By virtue of user rotation of the outer ring 106 (referenced hereafter as a “ring rotation”) and the inward pushing of the outer ring 106 (referenced hereinafter as an “inward click”) responsive to intuitive and easy-to-read prompts on the circular display monitor 102, the VSCU 100 is advantageously capable of receiving all necessary information from the user for basic setup and operation. Preferably, the outer ring 106 is mechanically mounted in a manner that provides a smooth yet viscous feel to the user, for further promoting an overall feeling of elegance while also reducing spurious or unwanted rotational inputs. According to various implementations, the outer ring 106 rotates on plastic bearings and uses an optical digital encoder to measure the rotational movement and/or rotational position of the outer ring 106. In accordance with alternate implementations, other technologies such as mounting the outer ring 106 on a central shaft may be employed. For one embodiment, the VSCU 100 recognizes three fundamental user inputs by virtue of the ring rotation and inward click: (1) ring rotate left, (2) ring rotate right, and (3) inward click.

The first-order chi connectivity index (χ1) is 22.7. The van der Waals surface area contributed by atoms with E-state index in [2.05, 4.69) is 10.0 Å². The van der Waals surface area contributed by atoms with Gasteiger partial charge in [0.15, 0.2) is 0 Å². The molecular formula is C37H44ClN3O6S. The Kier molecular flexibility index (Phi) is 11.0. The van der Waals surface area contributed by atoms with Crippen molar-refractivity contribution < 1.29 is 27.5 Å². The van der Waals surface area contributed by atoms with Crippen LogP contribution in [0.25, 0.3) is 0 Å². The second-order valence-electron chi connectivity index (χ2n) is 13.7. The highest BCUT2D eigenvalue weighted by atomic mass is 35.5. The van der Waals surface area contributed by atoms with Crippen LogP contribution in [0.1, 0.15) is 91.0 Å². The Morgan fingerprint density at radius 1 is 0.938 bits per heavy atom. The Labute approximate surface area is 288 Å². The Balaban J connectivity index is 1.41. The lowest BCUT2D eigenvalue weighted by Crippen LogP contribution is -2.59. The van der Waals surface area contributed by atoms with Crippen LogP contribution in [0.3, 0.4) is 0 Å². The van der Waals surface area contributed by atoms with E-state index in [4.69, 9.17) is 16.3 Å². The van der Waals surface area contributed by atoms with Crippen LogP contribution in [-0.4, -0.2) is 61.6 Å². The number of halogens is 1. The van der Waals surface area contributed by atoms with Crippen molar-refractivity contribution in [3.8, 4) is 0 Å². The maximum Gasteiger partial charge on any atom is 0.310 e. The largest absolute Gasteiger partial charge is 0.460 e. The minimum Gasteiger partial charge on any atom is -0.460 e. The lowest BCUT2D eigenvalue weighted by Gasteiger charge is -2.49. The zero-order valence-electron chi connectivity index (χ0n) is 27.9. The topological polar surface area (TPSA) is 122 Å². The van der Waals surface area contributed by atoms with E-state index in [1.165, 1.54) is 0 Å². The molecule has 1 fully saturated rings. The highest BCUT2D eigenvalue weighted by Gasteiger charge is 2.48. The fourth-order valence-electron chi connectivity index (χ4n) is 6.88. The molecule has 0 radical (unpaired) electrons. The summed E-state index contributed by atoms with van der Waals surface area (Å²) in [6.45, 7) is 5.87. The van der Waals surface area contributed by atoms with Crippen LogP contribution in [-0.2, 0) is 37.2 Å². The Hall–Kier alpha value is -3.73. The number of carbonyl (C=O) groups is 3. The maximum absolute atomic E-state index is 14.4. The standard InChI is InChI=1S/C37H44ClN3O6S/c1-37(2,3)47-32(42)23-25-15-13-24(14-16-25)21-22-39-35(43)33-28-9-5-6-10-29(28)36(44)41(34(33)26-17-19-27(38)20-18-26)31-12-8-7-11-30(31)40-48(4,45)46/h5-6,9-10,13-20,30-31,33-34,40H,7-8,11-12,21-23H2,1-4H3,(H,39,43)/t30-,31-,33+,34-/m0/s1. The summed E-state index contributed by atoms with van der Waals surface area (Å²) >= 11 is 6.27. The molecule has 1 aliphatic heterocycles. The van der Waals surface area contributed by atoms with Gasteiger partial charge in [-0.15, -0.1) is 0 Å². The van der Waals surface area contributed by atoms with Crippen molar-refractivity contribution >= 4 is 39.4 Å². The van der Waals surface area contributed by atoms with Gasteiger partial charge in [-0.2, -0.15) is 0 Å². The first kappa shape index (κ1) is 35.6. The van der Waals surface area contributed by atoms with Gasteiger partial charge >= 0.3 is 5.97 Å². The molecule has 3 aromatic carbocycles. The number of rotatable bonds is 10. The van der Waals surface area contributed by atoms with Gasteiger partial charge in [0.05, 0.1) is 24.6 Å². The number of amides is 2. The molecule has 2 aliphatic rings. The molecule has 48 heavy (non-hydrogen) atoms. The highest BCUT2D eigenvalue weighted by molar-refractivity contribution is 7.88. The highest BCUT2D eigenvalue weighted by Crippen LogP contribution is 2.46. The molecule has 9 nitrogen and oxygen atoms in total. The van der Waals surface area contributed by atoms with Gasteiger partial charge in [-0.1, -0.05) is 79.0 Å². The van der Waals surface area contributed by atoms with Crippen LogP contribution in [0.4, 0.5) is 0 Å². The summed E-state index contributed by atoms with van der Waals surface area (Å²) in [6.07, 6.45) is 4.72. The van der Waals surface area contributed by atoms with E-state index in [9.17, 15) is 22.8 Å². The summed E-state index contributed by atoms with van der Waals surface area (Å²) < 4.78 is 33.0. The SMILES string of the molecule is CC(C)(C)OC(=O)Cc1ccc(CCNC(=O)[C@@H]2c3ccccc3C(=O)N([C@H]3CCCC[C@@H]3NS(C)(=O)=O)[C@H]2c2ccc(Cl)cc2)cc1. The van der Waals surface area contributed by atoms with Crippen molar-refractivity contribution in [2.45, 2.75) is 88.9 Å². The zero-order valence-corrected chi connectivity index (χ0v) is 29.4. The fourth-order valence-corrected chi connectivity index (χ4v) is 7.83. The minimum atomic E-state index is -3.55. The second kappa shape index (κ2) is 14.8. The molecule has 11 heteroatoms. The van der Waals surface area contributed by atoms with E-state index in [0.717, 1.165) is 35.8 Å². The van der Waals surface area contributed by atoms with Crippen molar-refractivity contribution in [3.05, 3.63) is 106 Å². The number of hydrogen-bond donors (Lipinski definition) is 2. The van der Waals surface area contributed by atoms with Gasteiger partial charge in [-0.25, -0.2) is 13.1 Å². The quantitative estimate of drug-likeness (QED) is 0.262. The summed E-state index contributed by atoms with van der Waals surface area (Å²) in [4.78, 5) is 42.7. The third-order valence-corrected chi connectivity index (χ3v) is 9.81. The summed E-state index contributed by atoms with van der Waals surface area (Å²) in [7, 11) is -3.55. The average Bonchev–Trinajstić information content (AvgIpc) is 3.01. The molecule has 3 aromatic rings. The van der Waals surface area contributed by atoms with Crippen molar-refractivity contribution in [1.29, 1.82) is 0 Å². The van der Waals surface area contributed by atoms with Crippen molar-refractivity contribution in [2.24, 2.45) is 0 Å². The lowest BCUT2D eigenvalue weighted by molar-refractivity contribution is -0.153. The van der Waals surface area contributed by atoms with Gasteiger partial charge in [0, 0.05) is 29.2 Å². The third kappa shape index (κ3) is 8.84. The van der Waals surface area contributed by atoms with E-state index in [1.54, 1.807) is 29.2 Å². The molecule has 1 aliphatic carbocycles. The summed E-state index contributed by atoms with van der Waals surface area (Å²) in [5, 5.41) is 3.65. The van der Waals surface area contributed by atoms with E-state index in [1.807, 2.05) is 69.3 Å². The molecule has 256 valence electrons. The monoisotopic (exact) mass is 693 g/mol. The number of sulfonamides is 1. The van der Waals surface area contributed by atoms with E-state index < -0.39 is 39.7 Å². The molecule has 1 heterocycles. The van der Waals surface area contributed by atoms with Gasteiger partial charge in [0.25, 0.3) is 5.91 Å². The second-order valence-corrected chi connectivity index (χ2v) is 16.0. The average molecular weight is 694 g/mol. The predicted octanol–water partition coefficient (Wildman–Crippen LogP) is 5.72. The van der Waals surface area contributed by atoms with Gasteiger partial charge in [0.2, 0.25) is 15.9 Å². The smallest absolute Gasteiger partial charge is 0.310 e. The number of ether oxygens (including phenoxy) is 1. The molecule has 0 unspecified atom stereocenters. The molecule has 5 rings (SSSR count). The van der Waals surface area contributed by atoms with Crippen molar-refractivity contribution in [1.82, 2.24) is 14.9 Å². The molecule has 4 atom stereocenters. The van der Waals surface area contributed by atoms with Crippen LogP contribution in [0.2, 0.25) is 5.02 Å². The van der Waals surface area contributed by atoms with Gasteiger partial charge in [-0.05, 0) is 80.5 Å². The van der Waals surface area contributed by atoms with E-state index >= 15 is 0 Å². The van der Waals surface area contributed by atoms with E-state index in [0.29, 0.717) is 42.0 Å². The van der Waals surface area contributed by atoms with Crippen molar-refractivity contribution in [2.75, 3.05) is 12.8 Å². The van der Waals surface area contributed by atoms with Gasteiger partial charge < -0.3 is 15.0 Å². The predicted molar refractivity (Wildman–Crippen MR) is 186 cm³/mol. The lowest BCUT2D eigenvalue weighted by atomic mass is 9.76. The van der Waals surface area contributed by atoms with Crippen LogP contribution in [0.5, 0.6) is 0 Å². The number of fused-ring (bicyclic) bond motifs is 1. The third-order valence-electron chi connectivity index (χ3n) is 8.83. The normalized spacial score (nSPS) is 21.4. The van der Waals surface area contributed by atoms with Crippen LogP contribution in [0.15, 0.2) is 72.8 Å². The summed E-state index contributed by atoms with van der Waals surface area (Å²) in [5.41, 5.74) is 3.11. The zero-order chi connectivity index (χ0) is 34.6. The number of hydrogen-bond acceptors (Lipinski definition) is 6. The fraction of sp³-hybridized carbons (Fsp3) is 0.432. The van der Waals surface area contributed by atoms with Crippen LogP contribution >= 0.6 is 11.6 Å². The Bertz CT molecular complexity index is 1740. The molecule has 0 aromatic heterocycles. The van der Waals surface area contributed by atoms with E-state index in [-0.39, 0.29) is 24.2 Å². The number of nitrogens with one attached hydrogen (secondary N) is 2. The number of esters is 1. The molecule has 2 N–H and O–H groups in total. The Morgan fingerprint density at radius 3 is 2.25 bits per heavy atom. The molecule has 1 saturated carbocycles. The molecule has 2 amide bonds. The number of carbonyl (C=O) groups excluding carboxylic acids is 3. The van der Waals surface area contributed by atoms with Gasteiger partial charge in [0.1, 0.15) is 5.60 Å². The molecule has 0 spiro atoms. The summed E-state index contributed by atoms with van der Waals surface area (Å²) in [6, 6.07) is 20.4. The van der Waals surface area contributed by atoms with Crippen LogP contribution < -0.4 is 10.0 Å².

According to some implementations, multiple types of user input may be generated depending on the way a pushing inward of head unit front including the outer ring 106 is effectuated. In some implementations a single brief push inward of the outer ring 106 until the audible and/or tactile click occurs followed by a release (single click) can be interpreted as one type of user input (also referred to as an “inward click”). In other implementations, pushing the outer ring 106 in and holding with an the inward pressure for an amount of time such as 1-3 seconds can be interpreted as another type of user input (also referred to as a “press and hold”). According to some further implementations, other types of user input can be effectuated by a user such as double and/or multiple clicks, and pressing and holding for longer and/or shorter periods of time. According to other implementations, speed-sensitive or acceleration-sensitive rotational inputs may also be implemented to create further types of user inputs (e.g., a very large and fast leftward rotation specifies an “Away” occupancy state, while a very large and fast rightward rotation specifies an “Occupied” occupancy state).